New Irish study finds that ‘continued effort is needed’ in reducing valproate risks.

A new study which investigated the awareness, knowledge, and practice of healthcare professionals in implementing the Sodium Valproate (Epilim) Pregnancy Prevention Program (PPP) has been published in the medical journal Expert Opinion on Drug Safety.

The study was conducted by researchers from the Royal College of Surgeons in Ireland and funded by the Health Research Board (HRB) and the Health Products Regulatory Authority (HPRA). Epilepsy Ireland and OACS Ireland were members of the project’s steering committee.

The Valproate PPP was established in February 2018 and consists of measures to ensure that a woman does not become pregnant while on Sodium Valproate. Up to 40% of children exposed to Valproate in-utero will experience neurodevelopmental delays, while 10% of children will have congenital malformations.

The study focused on healthcare professionals (HCPs) experience and knowledge of the Valproate PPP. The researchers issued an anonymous survey to HCPs across Ireland who are involved in the care of women with epilepsy, including GPs, specialist consultants and pharmacists. In total, 1,544 GPs, 224 specialists and 2,052 community pharmacists were asked to complete the survey. Response rates were low from all three groups and the data is based on responses from 90 GPs, 219 pharmacists and 17 specialists.

Study Findings

Key findings from the study include:

  • 66% of GPs, 82% of community pharmacists, and 59% of specialists indicated that they had received information relating to the PPP, mainly as a result of the repeated “Dear Doctor/ Pharmacist” letters approved by the HPRA in recent years.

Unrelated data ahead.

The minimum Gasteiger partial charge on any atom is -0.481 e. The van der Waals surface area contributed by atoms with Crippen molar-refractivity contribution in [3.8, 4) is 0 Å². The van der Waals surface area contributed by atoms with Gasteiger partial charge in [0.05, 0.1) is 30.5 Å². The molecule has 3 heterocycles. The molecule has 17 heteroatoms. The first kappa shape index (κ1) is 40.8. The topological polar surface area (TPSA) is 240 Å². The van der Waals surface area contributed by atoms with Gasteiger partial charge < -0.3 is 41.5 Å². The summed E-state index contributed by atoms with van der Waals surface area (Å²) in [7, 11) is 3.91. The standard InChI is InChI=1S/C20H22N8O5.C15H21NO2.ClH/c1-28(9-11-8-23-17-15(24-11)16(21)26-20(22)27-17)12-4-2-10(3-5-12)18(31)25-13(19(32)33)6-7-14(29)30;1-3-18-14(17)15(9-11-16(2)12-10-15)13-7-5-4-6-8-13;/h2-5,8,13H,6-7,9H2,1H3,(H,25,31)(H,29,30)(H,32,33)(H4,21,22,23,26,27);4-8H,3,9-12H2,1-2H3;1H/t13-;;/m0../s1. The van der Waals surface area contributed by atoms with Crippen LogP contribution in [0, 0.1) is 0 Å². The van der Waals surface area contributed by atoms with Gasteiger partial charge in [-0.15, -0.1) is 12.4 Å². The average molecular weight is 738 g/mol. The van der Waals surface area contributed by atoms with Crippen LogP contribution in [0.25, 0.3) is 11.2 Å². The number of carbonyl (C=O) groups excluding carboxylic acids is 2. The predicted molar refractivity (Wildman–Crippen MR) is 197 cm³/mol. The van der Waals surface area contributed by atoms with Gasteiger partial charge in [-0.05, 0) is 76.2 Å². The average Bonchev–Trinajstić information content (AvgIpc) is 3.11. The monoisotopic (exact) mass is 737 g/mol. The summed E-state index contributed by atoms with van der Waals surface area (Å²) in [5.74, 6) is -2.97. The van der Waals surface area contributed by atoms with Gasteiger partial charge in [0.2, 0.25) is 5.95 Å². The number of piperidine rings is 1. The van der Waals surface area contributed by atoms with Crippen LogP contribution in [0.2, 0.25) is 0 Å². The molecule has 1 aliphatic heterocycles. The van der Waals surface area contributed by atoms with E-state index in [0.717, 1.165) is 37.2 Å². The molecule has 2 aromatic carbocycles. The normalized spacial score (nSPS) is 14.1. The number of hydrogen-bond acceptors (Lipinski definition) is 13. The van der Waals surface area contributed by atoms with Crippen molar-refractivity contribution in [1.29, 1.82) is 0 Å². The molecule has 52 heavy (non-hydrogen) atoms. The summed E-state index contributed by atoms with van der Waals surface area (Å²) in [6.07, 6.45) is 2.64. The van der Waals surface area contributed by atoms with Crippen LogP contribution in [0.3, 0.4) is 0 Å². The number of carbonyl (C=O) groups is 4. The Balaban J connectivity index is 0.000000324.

• Knowledge of the magnitude of the risks associated with valproate use in pregnancy varied across the three HCP groups. 20% of GPs, 33% of pharmacists and 60% of specialists correctly identified the risk of malformations. For the risk of developmental disorders, 13% of GPs, 27% of pharmacists, and 40% of specialists correctly identified the extent of this risk.
  • Over 80% of HCPs were aware of the need for patients to be referred to a specialist before starting on valproate. However, only 42% of GPs, 62% of pharmacists and 60% of specialists were aware of the need for an annual review in line with the PPP.
  • Key aspects of the PPP are the information guides for HCPs and patients, which have been circulated regularly to HCPs. The study found ‘varied’ awareness and use of these materials. Over 80% of pharmacists were aware of the guides, and 60% said that they used them. However, just 60% of GPs were aware of the guides. Less than 40% of GPs said that they used the HCP guide in their practice and 20% said they used the patient guide.